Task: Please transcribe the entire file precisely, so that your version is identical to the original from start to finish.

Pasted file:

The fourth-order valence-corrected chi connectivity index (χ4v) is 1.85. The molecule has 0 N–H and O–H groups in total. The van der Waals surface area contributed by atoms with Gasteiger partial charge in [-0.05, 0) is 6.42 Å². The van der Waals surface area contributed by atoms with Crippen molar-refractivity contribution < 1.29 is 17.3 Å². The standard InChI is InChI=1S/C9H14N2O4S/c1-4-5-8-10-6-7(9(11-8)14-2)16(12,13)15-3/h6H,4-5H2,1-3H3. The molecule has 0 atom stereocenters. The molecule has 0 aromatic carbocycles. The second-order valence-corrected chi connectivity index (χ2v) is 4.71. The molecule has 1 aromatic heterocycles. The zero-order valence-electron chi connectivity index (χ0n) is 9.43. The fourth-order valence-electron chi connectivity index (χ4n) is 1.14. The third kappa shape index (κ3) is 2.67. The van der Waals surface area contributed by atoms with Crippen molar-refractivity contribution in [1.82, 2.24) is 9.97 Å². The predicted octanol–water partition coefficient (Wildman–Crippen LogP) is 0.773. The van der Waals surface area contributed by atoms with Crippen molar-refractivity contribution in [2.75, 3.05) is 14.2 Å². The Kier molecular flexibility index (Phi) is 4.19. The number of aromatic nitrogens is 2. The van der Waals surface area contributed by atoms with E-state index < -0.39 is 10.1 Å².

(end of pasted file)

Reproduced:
The fourth-order valence-corrected chi connectivity index (χ4v) is 1.85. The molecule has 0 N–H and O–H groups in total. The van der Waals surface area contributed by atoms with Gasteiger partial charge in [-0.05, 0) is 6.42 Å². The van der Waals surface area contributed by atoms with Crippen molar-refractivity contribution < 1.29 is 17.3 Å². The standard InChI is InChI=1S/C9H14N2O4S/c1-4-5-8-10-6-7(9(11-8)14-2)16(12,13)15-3/h6H,4-5H2,1-3H3. The molecule has 0 atom stereocenters. The molecule has 0 aromatic carbocycles. The second-order valence-corrected chi connectivity index (χ2v) is 4.71. The molecule has 1 aromatic heterocycles. The zero-order valence-electron chi connectivity index (χ0n) is 9.43. The fourth-order valence-electron chi connectivity index (χ4n) is 1.14. The third kappa shape index (κ3) is 2.67. The van der Waals surface area contributed by atoms with Crippen molar-refractivity contribution in [1.82, 2.24) is 9.97 Å². The predicted octanol–water partition coefficient (Wildman–Crippen LogP) is 0.773. The van der Waals surface area contributed by atoms with Crippen molar-refractivity contribution in [2.75, 3.05) is 14.2 Å². The Kier molecular flexibility index (Phi) is 4.19. The number of aromatic nitrogens is 2. The van der Waals surface area contributed by atoms with E-state index < -0.39 is 10.1 Å².